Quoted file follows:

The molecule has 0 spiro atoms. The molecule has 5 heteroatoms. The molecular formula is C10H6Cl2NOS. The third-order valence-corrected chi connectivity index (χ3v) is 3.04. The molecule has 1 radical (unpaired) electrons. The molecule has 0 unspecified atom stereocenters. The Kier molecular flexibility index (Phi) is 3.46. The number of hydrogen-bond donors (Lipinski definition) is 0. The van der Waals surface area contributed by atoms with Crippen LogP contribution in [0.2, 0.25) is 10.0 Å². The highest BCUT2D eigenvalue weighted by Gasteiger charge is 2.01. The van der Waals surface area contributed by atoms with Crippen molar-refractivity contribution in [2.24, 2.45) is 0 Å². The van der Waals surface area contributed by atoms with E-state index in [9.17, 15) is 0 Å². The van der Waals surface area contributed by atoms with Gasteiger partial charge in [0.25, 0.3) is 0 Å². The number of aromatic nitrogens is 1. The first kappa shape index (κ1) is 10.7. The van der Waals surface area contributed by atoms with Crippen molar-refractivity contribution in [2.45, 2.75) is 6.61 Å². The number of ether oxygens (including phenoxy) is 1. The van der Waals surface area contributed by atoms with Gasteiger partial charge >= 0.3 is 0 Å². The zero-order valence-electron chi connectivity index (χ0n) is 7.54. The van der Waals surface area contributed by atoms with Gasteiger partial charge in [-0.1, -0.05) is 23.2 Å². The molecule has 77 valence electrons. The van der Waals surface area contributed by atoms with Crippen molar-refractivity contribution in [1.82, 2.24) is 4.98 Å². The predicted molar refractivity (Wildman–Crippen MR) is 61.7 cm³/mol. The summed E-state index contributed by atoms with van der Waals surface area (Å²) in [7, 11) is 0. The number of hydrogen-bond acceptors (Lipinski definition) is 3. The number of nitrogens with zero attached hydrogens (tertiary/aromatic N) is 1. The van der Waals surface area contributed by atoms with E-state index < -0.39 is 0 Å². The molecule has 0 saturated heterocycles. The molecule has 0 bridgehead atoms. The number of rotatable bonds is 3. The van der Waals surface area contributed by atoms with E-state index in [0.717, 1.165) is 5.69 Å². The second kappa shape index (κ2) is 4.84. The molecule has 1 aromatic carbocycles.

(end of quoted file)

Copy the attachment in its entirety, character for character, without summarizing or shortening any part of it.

The molecule has 0 spiro atoms. The molecule has 5 heteroatoms. The molecular formula is C10H6Cl2NOS. The third-order valence-corrected chi connectivity index (χ3v) is 3.04. The molecule has 1 radical (unpaired) electrons. The molecule has 0 unspecified atom stereocenters. The Kier molecular flexibility index (Phi) is 3.46. The number of hydrogen-bond donors (Lipinski definition) is 0. The van der Waals surface area contributed by atoms with Crippen LogP contribution in [0.2, 0.25) is 10.0 Å². The highest BCUT2D eigenvalue weighted by Gasteiger charge is 2.01. The van der Waals surface area contributed by atoms with Crippen molar-refractivity contribution in [2.24, 2.45) is 0 Å². The van der Waals surface area contributed by atoms with E-state index in [9.17, 15) is 0 Å². The van der Waals surface area contributed by atoms with Gasteiger partial charge in [0.25, 0.3) is 0 Å². The number of aromatic nitrogens is 1. The first kappa shape index (κ1) is 10.7. The van der Waals surface area contributed by atoms with Crippen molar-refractivity contribution in [2.45, 2.75) is 6.61 Å². The number of ether oxygens (including phenoxy) is 1. The van der Waals surface area contributed by atoms with Gasteiger partial charge >= 0.3 is 0 Å². The zero-order valence-electron chi connectivity index (χ0n) is 7.54. The van der Waals surface area contributed by atoms with Gasteiger partial charge in [-0.1, -0.05) is 23.2 Å². The molecule has 77 valence electrons. The van der Waals surface area contributed by atoms with Crippen molar-refractivity contribution in [1.82, 2.24) is 4.98 Å². The predicted molar refractivity (Wildman–Crippen MR) is 61.7 cm³/mol. The summed E-state index contributed by atoms with van der Waals surface area (Å²) in [7, 11) is 0. The number of hydrogen-bond acceptors (Lipinski definition) is 3. The number of nitrogens with zero attached hydrogens (tertiary/aromatic N) is 1. The van der Waals surface area contributed by atoms with E-state index < -0.39 is 0 Å². The molecule has 0 saturated heterocycles. The molecule has 0 bridgehead atoms. The number of rotatable bonds is 3. The van der Waals surface area contributed by atoms with E-state index in [0.717, 1.165) is 5.69 Å². The second kappa shape index (κ2) is 4.84. The molecule has 1 aromatic carbocycles.